To do this, spread out the leaves and mow over to break down. Then, store in large garbage bags in a dry spot away from the sun. You will need to poke some holes in the bags to allow air circulation. Leave for around six months, then spread over your garden beds and watch your plants flourish.

Woman trimming flowers in the garden

2. Stop deadheading everything

While deadheading plants over the summer will encourage new blooms to appear, doing it once the plant is done flowering for the season can have a detrimental effect on wildlife. Indeed there are many perennials not to cut back in the fall.

Seed heads in particular are a vital food source for birds and other wildlife, while the fading plant matter makes the perfect home for many beneficial insects, including bees.

In addition, many seed heads give interest to the winter gardenhydrangeas, ​​sea holly, black eyed Susan, alliums, and globe thistles are just a few that will add drama to your flower beds.

Leave old growth until later winter or early spring, then you can cut back as new shoots begin to appear.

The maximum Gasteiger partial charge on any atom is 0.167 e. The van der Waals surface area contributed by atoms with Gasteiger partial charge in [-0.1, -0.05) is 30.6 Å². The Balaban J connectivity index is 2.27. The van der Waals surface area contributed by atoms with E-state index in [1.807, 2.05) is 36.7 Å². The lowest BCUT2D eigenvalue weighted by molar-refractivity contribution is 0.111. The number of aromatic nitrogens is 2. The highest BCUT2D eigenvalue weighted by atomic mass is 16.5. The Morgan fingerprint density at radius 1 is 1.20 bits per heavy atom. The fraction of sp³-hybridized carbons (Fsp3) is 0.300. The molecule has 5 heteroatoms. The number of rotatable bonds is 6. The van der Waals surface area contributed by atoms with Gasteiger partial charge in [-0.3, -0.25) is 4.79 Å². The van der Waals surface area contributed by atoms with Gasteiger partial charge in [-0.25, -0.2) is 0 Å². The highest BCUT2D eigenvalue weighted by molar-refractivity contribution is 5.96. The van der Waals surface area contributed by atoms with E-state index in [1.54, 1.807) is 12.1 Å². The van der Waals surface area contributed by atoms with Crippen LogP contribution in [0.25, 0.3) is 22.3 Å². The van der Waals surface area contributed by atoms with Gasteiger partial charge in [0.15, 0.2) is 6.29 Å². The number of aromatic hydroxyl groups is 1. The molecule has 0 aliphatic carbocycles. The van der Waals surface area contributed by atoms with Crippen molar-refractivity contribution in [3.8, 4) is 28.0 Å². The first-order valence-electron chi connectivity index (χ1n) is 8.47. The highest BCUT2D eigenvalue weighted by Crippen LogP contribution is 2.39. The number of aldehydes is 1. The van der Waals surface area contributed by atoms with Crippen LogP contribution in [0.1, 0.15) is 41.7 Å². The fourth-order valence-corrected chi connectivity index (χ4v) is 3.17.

3. Stop cutting back hedges

While some pruning of hedges may be necessary for safety and accessibility concerns, cutting them right back should be avoided before the onset of winter.

Animals take refuge in hedges, and removing too many branches and leaves impacts their ability to safely shelter.

Most hedges will need to be pruned between early spring and late summer, during the growing season. However, before making the cut it is vital to first check that there are no nesting birds present.

The exception to the no-cut rule is where foliage is diseased. Remove this plant material and dispose of it, to prevent it from spreading.

Lawn Mower Cutting Green Grass

4. Stop mowing your grass too short

When winterizing lawns, It’s long been common practice to give them a short haircut before the onset of frosts. However, this can have a detrimental effect on the grass plants, damaging the roots and putting too much pressure on the plants to regenerate. It also makes it hard for them to get the full benefit of the sun.